Freedmen’s Schools

Freedmen’s schools in Arkansas were created as early as 1863 in areas occupied by Union forces to provide for the education of newly freed slaves during the Civil War and in the Reconstruction period that followed. These schools were first run by teachers from the American Missionary Association (AMA) and the Quakers—particularly the Indiana Yearly Meeting of Friends. Early schools existed in Pine Bluff (Jefferson County), Little Rock (Pulaski County), and Helena (Phillips County), all areas with large populations of freed slaves. The federal government soon became involved in providing education for the freed slaves, and in 1865 the Bureau of Refugees, Freedmen, and Abandoned Lands (known as the Freedmen’s Bureau) assumed responsibility for educating former slaves. AMA and Quaker …

Freedom Rides

The Freedom Rides were a tactic employed by civil rights demonstrators in 1961 to place pressure on the federal government and local leaders to end segregation in interstate transportation facilities. Ultimately, the Freedom Rides in Little Rock (Pulaski County) led the local African-American and white communities to address the lingering issue of segregation in the city. In 1947, the national civil rights organization the Congress of Racial Equality (CORE) held its Journey of Reconciliation to test integrated interstate transportation on buses ordered by the U.S. Supreme Court’s 1946 Morgan v. Virginia decision. The journey involved an interracial team of bus passengers traveling through upper South states to make sure the law was being implemented. Their journey met with mixed results. …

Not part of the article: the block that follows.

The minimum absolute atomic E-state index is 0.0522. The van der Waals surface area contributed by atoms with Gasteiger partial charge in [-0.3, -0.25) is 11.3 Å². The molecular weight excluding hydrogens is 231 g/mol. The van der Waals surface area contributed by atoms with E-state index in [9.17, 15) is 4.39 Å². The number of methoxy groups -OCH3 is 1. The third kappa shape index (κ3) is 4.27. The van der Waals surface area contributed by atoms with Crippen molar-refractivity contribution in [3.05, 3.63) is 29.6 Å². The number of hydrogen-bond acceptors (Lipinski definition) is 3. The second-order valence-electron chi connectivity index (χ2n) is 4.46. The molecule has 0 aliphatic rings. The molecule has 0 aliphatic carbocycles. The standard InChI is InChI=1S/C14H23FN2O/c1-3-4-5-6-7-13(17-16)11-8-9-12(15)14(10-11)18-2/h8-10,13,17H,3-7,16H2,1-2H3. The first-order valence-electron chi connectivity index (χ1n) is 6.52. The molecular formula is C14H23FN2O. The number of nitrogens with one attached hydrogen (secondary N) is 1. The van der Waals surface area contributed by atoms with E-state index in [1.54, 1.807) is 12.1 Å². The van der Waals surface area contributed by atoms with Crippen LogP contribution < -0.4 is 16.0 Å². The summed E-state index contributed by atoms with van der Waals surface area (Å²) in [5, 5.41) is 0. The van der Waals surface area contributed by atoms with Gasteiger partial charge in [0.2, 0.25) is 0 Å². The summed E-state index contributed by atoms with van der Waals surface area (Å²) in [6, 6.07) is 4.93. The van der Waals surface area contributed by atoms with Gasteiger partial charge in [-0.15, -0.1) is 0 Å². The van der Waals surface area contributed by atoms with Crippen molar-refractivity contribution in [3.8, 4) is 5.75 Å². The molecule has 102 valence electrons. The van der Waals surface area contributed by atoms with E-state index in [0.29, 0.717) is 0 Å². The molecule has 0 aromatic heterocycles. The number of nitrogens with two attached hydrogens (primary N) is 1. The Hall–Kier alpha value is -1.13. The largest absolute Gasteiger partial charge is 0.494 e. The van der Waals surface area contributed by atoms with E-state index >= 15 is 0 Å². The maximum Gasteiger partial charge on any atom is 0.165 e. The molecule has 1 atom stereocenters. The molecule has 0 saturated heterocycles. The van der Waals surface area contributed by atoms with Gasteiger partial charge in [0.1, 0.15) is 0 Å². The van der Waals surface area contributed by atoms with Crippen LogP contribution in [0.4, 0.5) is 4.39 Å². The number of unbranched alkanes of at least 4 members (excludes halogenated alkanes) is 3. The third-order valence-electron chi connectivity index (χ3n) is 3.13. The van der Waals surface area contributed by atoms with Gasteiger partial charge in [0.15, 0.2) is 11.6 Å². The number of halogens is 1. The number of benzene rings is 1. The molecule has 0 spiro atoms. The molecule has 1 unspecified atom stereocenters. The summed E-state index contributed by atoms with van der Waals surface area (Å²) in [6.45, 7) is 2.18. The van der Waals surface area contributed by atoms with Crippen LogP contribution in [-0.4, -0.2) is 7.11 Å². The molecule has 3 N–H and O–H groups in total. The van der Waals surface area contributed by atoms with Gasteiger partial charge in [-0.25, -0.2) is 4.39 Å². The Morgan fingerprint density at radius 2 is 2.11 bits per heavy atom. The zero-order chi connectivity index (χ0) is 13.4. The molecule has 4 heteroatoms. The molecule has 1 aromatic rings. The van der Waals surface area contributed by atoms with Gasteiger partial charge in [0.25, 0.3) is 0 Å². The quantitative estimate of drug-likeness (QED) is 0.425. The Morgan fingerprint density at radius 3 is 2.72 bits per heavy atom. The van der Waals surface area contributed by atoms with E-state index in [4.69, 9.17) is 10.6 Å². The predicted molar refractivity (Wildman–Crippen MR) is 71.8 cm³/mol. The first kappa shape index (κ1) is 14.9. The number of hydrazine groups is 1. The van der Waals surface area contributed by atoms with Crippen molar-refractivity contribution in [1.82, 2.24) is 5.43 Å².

Freeman and Custis Red River Expedition

aka: Freeman Red River Expedition
aka: The Grand Excursion
Perhaps the most forgotten expedition to explore the southwest territory of the Louisiana Purchase was the ill-fated 1806 journey by Thomas Freeman and Peter Custis, initially labeled “The Great Excursion” by President Thomas Jefferson, who wanted the endeavor to chart and explore both the Red and Arkansas rivers. In the end, Freeman and Custis were tasked to ascend the Red River in search of its headwaters, along the way documenting coordinates, climate, and ecological findings. The expedition would pass through the southwest corner of what would become Arkansas and its borders with Texas, Louisiana, and Oklahoma. In selecting a civilian leader, the president designated Thomas Freeman, a 1784 Irish immigrant and Philadelphia, Pennsylvania, surveyor. Although he had no field experience, …

Freeman, George Washington